Business

PCCW eyes $1.3bn HK listing by spinning-off unit

PCCW shop in Hong Kong
Image caption PCCW said the spin-off will allow it to further expand its telecommunications business

The Hong Kong communications firm PCCW, which is owned by the son of tycoon Li Ka-Shing, is looking to raise as much as 10bn Hong Kong dollars ($1.3bn; £829m) in a share sale.

The company said it was planning to spin off its telecom unit into a publicly traded business trust.

It comes at a time when financial uncertainty has seen many firms delay or cancel their listing in Hong Kong.

A major slice of the money raised will be used to pay off the firm's debts.

"The directors believe that the separate listing will allow the telecommunications business to create a more defined business focus and efficient resource allocation," the company said.

'Fair value'

However the company said the listing of the trust will go ahead only if its market capitalisation rose above HK$28.6bn.

That is almost 20% more than PCCW's current market capitalisation of HK$23.8bn.

The telecoms business accounted for almost 80% of the company's total revenue for the financial year to the end of December 2010.

PCCW said that given the importance of the business unit, its separation from other businesses should translate into a higher market value.

"A separate listing... will unlock value for the shareholders and better identify and establish the fair value of the telecommunications business," PCCW said.

Analysts said the company may succeed in its efforts to get a higher valuation as investors look for safer stocks in the current financial environment.

"Telecoms assets are more stable in terms of their cash flows, predictability and profitability," Christopher Wong of Aberdeen Asset Management told the BBC.

Mr Wong explained that telecommunication had become an indispensable part of everyone's life and was one of the fastest growing sectors, making it an attractive investment option.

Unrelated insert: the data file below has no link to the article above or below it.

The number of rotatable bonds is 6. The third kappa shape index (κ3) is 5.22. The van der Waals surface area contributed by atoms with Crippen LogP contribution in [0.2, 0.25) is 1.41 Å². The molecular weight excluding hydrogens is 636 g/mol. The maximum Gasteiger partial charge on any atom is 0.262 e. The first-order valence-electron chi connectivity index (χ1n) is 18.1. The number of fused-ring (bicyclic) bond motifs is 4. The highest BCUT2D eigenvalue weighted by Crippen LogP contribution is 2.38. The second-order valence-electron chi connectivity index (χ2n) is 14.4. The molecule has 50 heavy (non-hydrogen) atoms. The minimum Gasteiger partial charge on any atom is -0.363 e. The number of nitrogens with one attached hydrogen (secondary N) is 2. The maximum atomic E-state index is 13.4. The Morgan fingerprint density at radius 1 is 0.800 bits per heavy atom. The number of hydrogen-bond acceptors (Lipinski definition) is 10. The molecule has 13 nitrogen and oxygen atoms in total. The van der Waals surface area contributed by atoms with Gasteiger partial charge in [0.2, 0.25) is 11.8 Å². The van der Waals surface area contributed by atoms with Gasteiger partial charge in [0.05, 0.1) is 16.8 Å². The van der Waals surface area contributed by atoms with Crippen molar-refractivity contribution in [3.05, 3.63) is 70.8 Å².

Mixed signals

While PCCW is optimistic of increasing the market value of its business and raise fresh capital, other companies are being cautious.

Some of China's biggest firms have pulled back or delayed their plans for listing on the Hong Kong stock exchange.

According to reports, XCMG Construction Machinery Co, China's biggest crane maker has decided not to go ahead with its proposed $1.1bn listing after some of the underwriters pulled out.

Last week construction machinery maker Sany Heavy Industry Co, delayed the launch of the retail portion of its $3.3bn offering and also pushed back the listing date. Xiao Nan Guo Restaurants Holding Ltd. has also scrapped a $75m Initial Public Offering.

Analysts said the current volatility in the markets had forced the companies to rethink their plans.

"The investors are trying to de-risk. As a result the companies are not going to get the valuations that they were looking for," said Mr Wong of Aberdeen Asset Management.

"The investment banks are lowering their clients' expectations and advising them to hold back on the listing."

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